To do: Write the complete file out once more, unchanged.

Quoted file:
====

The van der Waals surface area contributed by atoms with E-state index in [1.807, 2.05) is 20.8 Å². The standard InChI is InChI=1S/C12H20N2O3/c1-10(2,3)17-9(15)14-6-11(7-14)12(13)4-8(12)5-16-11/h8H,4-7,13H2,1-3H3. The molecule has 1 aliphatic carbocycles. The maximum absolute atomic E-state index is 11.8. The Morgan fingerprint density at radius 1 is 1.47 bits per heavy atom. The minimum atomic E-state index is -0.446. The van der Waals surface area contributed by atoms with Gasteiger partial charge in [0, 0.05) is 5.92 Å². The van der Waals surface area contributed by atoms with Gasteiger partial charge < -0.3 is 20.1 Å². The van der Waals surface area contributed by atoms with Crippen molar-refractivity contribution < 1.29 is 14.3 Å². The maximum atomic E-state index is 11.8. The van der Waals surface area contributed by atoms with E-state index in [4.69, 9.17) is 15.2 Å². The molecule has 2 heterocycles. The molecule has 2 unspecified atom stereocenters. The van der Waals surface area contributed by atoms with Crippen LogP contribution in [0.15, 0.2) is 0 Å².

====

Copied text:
The van der Waals surface area contributed by atoms with E-state index in [1.807, 2.05) is 20.8 Å². The standard InChI is InChI=1S/C12H20N2O3/c1-10(2,3)17-9(15)14-6-11(7-14)12(13)4-8(12)5-16-11/h8H,4-7,13H2,1-3H3. The molecule has 1 aliphatic carbocycles. The maximum absolute atomic E-state index is 11.8. The Morgan fingerprint density at radius 1 is 1.47 bits per heavy atom. The minimum atomic E-state index is -0.446. The van der Waals surface area contributed by atoms with Gasteiger partial charge in [0, 0.05) is 5.92 Å². The van der Waals surface area contributed by atoms with Gasteiger partial charge < -0.3 is 20.1 Å². The van der Waals surface area contributed by atoms with Crippen molar-refractivity contribution < 1.29 is 14.3 Å². The maximum atomic E-state index is 11.8. The van der Waals surface area contributed by atoms with E-state index in [4.69, 9.17) is 15.2 Å². The molecule has 2 heterocycles. The molecule has 2 unspecified atom stereocenters. The van der Waals surface area contributed by atoms with Crippen LogP contribution in [0.15, 0.2) is 0 Å².